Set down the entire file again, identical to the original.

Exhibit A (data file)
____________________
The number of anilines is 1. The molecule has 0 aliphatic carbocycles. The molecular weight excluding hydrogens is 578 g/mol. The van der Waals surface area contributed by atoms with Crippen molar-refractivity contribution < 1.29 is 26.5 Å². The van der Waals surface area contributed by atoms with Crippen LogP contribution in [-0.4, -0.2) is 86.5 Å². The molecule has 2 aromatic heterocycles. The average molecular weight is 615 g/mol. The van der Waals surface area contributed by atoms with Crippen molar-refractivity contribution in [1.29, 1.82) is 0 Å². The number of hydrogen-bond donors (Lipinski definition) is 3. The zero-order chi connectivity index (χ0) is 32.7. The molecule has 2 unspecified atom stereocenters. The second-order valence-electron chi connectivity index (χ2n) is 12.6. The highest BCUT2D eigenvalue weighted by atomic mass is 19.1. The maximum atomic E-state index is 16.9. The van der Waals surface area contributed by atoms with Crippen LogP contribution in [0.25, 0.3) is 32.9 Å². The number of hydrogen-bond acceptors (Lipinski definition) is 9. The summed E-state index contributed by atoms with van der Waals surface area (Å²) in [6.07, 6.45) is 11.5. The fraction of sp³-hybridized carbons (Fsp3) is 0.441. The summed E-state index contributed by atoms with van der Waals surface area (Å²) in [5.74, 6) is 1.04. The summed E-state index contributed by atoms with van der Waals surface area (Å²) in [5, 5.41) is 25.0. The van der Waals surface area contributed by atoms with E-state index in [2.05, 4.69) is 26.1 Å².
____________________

The number of anilines is 1. The molecule has 0 aliphatic carbocycles. The molecular weight excluding hydrogens is 578 g/mol. The van der Waals surface area contributed by atoms with Crippen molar-refractivity contribution < 1.29 is 26.5 Å². The van der Waals surface area contributed by atoms with Crippen LogP contribution in [-0.4, -0.2) is 86.5 Å². The molecule has 2 aromatic heterocycles. The average molecular weight is 615 g/mol. The van der Waals surface area contributed by atoms with Crippen molar-refractivity contribution in [1.29, 1.82) is 0 Å². The number of hydrogen-bond donors (Lipinski definition) is 3. The zero-order chi connectivity index (χ0) is 32.7. The molecule has 2 unspecified atom stereocenters. The second-order valence-electron chi connectivity index (χ2n) is 12.6. The highest BCUT2D eigenvalue weighted by atomic mass is 19.1. The maximum atomic E-state index is 16.9. The van der Waals surface area contributed by atoms with Crippen LogP contribution in [0.25, 0.3) is 32.9 Å². The number of hydrogen-bond acceptors (Lipinski definition) is 9. The summed E-state index contributed by atoms with van der Waals surface area (Å²) in [6.07, 6.45) is 11.5. The fraction of sp³-hybridized carbons (Fsp3) is 0.441. The summed E-state index contributed by atoms with van der Waals surface area (Å²) in [5.74, 6) is 1.04. The summed E-state index contributed by atoms with van der Waals surface area (Å²) in [5, 5.41) is 25.0. The van der Waals surface area contributed by atoms with E-state index in [2.05, 4.69) is 26.1 Å².